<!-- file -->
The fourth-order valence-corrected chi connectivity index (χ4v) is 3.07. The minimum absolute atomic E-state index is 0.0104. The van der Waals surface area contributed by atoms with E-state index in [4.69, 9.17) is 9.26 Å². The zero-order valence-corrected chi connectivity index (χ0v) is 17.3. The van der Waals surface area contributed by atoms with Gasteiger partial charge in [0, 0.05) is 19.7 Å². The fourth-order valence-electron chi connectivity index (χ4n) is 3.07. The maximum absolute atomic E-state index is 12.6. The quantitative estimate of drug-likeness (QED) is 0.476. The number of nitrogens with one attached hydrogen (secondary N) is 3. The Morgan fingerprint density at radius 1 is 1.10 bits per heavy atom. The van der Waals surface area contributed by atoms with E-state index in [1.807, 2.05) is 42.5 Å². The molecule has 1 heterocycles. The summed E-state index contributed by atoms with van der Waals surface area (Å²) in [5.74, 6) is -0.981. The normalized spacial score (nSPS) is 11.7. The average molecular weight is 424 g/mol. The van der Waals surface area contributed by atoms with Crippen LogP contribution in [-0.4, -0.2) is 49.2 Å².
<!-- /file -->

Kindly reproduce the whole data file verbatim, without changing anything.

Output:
The fourth-order valence-corrected chi connectivity index (χ4v) is 3.07. The minimum absolute atomic E-state index is 0.0104. The van der Waals surface area contributed by atoms with E-state index in [4.69, 9.17) is 9.26 Å². The zero-order valence-corrected chi connectivity index (χ0v) is 17.3. The van der Waals surface area contributed by atoms with Gasteiger partial charge in [0, 0.05) is 19.7 Å². The fourth-order valence-electron chi connectivity index (χ4n) is 3.07. The maximum absolute atomic E-state index is 12.6. The quantitative estimate of drug-likeness (QED) is 0.476. The number of nitrogens with one attached hydrogen (secondary N) is 3. The Morgan fingerprint density at radius 1 is 1.10 bits per heavy atom. The van der Waals surface area contributed by atoms with E-state index in [1.807, 2.05) is 42.5 Å². The molecule has 1 heterocycles. The summed E-state index contributed by atoms with van der Waals surface area (Å²) in [5.74, 6) is -0.981. The normalized spacial score (nSPS) is 11.7. The average molecular weight is 424 g/mol. The van der Waals surface area contributed by atoms with Crippen LogP contribution in [-0.4, -0.2) is 49.2 Å².